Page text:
It had to be, didn’t it?
It’s not often that a game is this clearly my game of the year, and it’s usually not this obvious as soon as I play it, but Uncharted 2 is just so far ahead of everything else that any attempt to be controversial and give the nod to something else becomes impossible. Obviously there’s the visuals, which are simply staggering, but then there’s the seemingly never-ending list of the voice acting, the performances, the animation, the much-improved gunplay, the massive scale, the set pieces…
Naughty Dog moved the goalposts, showing how to make a game cinematic without trying to be a film. People who think that Metal Gear Solid 4 did that need to take a long look at this, because Uncharted 2 tells a story and renders some truly epic action scenes while letting you, you know, play them.
Take something like the train sequence, the helicopter attack in Nepal, the tank attack, the Pursuit Force-style truck chase – you get the idea – and it would fit in as a finale or banner set piece in any other game, but Uncharted 2 has almost one per level, and it still finds time to slow things down for the walk through a Tibetan village or fairly straightforward puzzle sequence. Lessons had clearly been learnt from the original’s shortcomings because this one neatly sidesteps most of them. The tightened-up shooting and lack of zombies is enough to more or less wipe out my complaints.
Uncharted 2 was absolutely incredible and a huge step beyond what any other company did this year. Bow down to Naughty Dog, because the ball’s firmly back in everyone else’s court. Good luck with that.
One thing I can say with absolute certainty is that Batman: Arkham Asylum was the surprise of 2009. I had absolutely no expectations until the reviews started flowing in and, as a Batman fan, I fell in love with it almost immediately upon playing it.
Like Christopher Nolan’s films, it absolutely nailed the source material. It didn’t take the easy route and just copy his work, but rather picked the best bits from a variety of Batman media and created its own mythology to fit the game. It’s a common trick of comic books – good luck negotiating the minefield of different storylines and origins if you’re getting into a long-running character like Batman – and not many of their gaming adaptations seem to have picked up on it. Not falling into a common trap like that was only the first step, though, and thankfully Rocksteady built a bloody good game on top of it.
Arkham Asylum ticks the same boxes that made me love the Splinter Cell games, with the frequent rooms where you’re isolating and stealthily nabbing enemies as their buddies get more agitated really doing it for me, and I loved the endless character cameos.
It also helped that it was insanely pretty, remaining one of the few Unreal Engine 3 games not to just look like Unreal Tournament III or Gears of War. There was a fantastic sense of place and the plethora of Easter eggs and things to find – a Metroid-esque progression system of opening new areas in old stages when you gain upgraded equipment – that made exploring a joy. Throw in the way that it visually revamps pretty much everything towards the end and you have a massively impressive end product.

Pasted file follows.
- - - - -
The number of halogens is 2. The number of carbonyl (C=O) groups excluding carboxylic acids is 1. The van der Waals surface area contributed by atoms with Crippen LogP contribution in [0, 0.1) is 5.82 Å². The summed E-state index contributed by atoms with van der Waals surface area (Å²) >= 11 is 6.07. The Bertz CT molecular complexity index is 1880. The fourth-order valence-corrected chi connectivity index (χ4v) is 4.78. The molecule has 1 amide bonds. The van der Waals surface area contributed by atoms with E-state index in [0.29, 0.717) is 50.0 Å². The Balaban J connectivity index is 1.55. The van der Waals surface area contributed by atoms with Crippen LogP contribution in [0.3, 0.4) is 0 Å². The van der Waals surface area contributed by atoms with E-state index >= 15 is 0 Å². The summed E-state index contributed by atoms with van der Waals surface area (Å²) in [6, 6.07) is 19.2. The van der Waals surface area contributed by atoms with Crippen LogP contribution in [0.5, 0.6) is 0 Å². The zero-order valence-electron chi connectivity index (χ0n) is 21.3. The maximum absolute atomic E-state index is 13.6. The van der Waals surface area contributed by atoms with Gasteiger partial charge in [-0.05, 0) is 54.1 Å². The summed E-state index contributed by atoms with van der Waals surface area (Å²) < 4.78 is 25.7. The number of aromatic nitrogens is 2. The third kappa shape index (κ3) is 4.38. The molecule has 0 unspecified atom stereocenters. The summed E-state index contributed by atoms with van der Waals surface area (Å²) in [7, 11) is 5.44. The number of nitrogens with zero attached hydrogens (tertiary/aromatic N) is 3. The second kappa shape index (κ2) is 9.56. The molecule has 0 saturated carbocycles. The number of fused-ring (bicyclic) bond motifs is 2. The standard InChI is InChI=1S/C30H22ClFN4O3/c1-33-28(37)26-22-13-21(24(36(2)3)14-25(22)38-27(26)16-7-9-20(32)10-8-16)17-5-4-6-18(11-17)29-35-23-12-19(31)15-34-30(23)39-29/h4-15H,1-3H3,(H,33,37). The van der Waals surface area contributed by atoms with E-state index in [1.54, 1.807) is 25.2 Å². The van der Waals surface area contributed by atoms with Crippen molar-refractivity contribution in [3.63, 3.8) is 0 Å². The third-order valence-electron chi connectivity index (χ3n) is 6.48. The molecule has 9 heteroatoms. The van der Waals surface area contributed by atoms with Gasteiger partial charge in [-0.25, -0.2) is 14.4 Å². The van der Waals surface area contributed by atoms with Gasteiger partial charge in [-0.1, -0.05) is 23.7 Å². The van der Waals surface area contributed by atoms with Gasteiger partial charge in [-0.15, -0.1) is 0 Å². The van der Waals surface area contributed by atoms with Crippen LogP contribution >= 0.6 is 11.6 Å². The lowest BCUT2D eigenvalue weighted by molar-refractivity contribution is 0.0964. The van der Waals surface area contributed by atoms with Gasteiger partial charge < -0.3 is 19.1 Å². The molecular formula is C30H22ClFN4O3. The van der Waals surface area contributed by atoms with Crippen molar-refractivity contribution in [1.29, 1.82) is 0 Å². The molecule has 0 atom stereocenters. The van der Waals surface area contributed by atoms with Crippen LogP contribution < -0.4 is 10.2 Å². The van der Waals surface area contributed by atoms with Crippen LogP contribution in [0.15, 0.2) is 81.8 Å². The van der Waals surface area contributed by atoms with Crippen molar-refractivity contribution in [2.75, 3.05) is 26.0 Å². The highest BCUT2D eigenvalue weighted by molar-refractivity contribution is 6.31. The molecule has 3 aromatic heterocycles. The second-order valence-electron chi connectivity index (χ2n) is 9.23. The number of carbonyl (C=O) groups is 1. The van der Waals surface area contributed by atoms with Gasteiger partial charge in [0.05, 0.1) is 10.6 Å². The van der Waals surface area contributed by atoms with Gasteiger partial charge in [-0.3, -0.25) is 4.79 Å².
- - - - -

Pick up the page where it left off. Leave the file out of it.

What I think it was, ultimately, was that you felt like Batman. If a Batman does this and is otherwise in any way competent I’m going to like it, and Arkham Asylum is more than simply competent. Bring on the sequel.
Brash? Oh yes. Subtle? Absolutely not. Like Michael Bay made a video game? Are you telling me he didn’t?
The launch and sheer dominance of the world’s friends lists of Modern Warfare 2 may have humbled 2007’s mental Halo 3 launch, and the run-up may have been mired in controversy after controversy as Infinity Ward showed signs of taking after its parent, but if I put that aside, what must surely be the gaming event of this generation delivered.
Even with such a malign influence standing over it, Infinity Ward took what we already knew Call of Duty to be capable of – massive, action-packed, scripted war scenarios – and blended it with a ridiculous action movie to make something that was amazing fun. It wasn’t nearly as clever as it thought it was, to be honest, and I still maintain that that scene could have been handled better, and there’s maybe an argument that after the generally realistic World War II setting makes it look even more ridiculous, but it’s fun, and ultimately that’s all that matters.
Multiplayer, too, although it seems to be marred by annoying glitch after annoying glitch, is phenomenally good and will be a staple of my 360’s drive for months to come. I’ve already played that mode more than most full games, and that’s discounting my one and a half (currently) playthroughs of the campaign and mere dabbling with Spec-Ops mode. For all the criticism of its price hike – and I’m sure someone will disagree with me here – it’s the game that, through amount of content and time that will be spent on it, came closest to justifying it.